37. A hole made by boring; a wearisome person. The Clarendon dictionary. By William Hand Browne, Samuel Stehman Haldeman. Published 1894.
  38. To make a hole in; to weary. The Clarendon dictionary. By William Hand Browne, Samuel Stehman Haldeman. Published 1894.
  39. Imp. Of BEAR, v. The Concise Standard Dictionary of the English Language. By James Champlin Fernald. Published 1919.
  40. To make a hole in; pierce; perforate; tire; weary; annoy. The Concise Standard Dictionary of the English Language. By James Champlin Fernald. Published 1919.
  41. A hole made by boring; the interior diameter, as of a firearm. The Concise Standard Dictionary of the English Language. By James Champlin Fernald. Published 1919.
  42. A tiresome person; an annoyance. The Concise Standard Dictionary of the English Language. By James Champlin Fernald. Published 1919.
  43. The hole made by boring: the cavity or calibre of a gun; an instrument used for boring; a person or thing that bores. Nuttall's Standard dictionary of the English language. By Nuttall, P.Austin. Published 1914.
  44. A sudden indux in certain estuaries of a tidal wave often of great volume, and rushing up with great violence and a loud noise. See Bear. Nuttall's Standard dictionary of the English language. By Nuttall, P.Austin. Published 1914.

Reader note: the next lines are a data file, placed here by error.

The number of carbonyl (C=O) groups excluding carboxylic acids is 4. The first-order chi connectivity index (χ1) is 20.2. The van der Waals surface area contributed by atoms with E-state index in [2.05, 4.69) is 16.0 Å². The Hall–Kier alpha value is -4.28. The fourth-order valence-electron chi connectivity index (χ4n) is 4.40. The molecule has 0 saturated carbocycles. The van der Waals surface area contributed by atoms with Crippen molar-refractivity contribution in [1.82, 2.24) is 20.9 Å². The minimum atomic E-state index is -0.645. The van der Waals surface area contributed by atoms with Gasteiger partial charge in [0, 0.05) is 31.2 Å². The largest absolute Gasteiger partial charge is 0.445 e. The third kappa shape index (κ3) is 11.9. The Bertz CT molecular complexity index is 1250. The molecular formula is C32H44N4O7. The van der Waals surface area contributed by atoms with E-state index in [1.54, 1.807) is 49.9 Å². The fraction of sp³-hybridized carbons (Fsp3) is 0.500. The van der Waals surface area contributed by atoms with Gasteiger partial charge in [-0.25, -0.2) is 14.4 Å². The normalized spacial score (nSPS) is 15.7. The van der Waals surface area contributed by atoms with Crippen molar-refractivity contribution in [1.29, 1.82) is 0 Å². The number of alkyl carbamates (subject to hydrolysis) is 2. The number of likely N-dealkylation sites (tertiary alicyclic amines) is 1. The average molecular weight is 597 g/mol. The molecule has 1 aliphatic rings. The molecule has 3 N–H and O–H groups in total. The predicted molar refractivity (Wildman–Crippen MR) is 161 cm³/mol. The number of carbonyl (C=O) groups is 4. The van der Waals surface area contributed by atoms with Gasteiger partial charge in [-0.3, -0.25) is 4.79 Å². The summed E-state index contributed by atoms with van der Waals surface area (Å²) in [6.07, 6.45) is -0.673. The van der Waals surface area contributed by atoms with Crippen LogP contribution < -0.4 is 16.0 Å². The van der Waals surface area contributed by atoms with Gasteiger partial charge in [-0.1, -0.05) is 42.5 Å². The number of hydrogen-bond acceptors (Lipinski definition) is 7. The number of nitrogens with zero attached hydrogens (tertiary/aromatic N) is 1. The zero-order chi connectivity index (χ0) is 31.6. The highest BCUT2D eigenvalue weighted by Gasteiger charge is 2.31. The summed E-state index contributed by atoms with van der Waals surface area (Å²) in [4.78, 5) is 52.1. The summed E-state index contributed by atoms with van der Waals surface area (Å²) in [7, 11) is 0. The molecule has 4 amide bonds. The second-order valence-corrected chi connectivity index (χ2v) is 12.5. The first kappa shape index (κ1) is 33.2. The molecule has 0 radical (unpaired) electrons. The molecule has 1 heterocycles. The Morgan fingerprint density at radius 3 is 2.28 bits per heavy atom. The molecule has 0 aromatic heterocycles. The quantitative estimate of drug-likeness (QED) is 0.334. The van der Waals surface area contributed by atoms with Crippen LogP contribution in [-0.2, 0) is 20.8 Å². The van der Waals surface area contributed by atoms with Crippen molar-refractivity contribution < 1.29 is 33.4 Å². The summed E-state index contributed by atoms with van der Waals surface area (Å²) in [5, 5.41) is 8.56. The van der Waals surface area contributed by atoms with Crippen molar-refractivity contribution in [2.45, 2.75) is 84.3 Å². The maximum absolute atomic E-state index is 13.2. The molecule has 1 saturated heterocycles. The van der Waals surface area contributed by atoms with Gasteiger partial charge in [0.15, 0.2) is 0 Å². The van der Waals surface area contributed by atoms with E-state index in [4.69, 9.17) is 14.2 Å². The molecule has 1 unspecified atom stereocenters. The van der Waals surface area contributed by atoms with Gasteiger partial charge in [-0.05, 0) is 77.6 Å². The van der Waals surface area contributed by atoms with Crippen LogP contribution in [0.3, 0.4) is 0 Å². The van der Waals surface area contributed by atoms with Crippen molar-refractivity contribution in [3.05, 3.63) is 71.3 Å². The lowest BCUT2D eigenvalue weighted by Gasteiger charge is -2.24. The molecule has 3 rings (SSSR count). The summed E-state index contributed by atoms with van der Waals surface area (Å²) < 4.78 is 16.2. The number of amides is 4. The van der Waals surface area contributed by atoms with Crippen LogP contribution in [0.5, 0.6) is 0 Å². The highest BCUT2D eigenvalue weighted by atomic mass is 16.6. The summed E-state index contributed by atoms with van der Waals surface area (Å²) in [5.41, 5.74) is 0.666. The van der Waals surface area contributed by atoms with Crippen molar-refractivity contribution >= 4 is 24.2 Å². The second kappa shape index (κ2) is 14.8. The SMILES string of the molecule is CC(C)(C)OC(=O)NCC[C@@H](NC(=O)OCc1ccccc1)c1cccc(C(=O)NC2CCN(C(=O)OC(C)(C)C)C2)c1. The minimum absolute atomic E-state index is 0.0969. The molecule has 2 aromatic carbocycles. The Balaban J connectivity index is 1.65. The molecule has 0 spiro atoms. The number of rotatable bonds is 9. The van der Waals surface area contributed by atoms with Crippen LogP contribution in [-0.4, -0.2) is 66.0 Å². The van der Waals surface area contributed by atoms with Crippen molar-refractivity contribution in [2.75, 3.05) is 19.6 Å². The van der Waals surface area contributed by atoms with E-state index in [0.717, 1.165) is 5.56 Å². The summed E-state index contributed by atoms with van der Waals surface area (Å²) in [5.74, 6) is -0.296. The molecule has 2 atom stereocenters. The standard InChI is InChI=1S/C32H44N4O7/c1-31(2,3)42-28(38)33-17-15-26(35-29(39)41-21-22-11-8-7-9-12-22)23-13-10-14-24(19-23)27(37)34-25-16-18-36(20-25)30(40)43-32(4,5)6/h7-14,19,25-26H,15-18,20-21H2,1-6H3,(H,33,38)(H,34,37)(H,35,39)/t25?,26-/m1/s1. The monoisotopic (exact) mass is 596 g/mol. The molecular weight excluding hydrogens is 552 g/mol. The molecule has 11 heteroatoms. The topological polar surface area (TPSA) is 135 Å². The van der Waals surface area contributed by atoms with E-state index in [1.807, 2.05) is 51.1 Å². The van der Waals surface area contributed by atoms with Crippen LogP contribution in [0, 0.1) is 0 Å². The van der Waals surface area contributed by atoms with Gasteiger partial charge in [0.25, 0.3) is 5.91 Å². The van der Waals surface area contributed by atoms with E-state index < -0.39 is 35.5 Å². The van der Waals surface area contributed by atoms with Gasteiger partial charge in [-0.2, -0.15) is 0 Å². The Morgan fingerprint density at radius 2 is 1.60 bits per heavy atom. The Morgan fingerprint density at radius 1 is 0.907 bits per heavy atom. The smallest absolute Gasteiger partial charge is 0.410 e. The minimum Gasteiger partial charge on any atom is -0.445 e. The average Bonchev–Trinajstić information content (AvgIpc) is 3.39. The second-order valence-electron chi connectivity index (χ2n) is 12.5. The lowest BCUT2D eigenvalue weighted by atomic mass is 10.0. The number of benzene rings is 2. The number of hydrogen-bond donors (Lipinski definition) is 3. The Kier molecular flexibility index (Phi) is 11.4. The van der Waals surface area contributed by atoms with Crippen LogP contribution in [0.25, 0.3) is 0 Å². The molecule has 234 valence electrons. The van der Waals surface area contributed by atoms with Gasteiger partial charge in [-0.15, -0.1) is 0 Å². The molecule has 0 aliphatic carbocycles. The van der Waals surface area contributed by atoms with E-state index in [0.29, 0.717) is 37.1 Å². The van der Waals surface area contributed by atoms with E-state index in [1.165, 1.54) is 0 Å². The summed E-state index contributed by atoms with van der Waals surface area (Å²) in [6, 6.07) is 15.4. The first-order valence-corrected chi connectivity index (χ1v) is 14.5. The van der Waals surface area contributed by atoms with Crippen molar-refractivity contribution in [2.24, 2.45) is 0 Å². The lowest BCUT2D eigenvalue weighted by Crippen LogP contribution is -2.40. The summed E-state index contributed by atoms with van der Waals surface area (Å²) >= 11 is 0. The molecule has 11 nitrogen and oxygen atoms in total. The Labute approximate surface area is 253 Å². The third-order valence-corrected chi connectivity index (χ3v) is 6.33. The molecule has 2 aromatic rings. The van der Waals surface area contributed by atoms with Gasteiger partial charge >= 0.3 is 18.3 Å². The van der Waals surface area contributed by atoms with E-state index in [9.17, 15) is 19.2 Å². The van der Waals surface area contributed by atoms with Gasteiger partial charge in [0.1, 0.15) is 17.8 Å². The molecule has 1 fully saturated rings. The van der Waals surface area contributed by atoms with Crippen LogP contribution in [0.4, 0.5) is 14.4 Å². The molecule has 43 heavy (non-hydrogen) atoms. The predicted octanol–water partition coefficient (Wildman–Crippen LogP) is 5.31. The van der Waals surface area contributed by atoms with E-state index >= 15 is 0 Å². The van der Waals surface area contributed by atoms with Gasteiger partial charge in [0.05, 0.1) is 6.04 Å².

45. To pierce or drill a hole in; to weary with repetition of what does not interest. Nuttall's Standard dictionary of the English language. By Nuttall, P.Austin. Published 1914.
  46. To be pierced; to pierce by boring; to push forward toward a certain point; to carry the nose near the ground, as a horse. Nuttall's Standard dictionary of the English language. By Nuttall, P.Austin. Published 1914.
  47. To make a hole in a hard body with some tool; to perforate; to pierce; to annoy by repeated applications. Etymological and pronouncing dictionary of the English language. By Stormonth, James, Phelp, P. H. Published 1874.
  48. The hole made by piercing or boring with a tool; the cavity or hollow in anything, as in a gun-barrel; a person or thing that annoys. Etymological and pronouncing dictionary of the English language. By Stormonth, James, Phelp, P. H. Published 1874.
  49. The advancing front of the tidal wave as it ascends certain rivers or estuaries, especially at a spring tide. Etymological and pronouncing dictionary of the English language. By Stormonth, James, Phelp, P. H. Published 1874.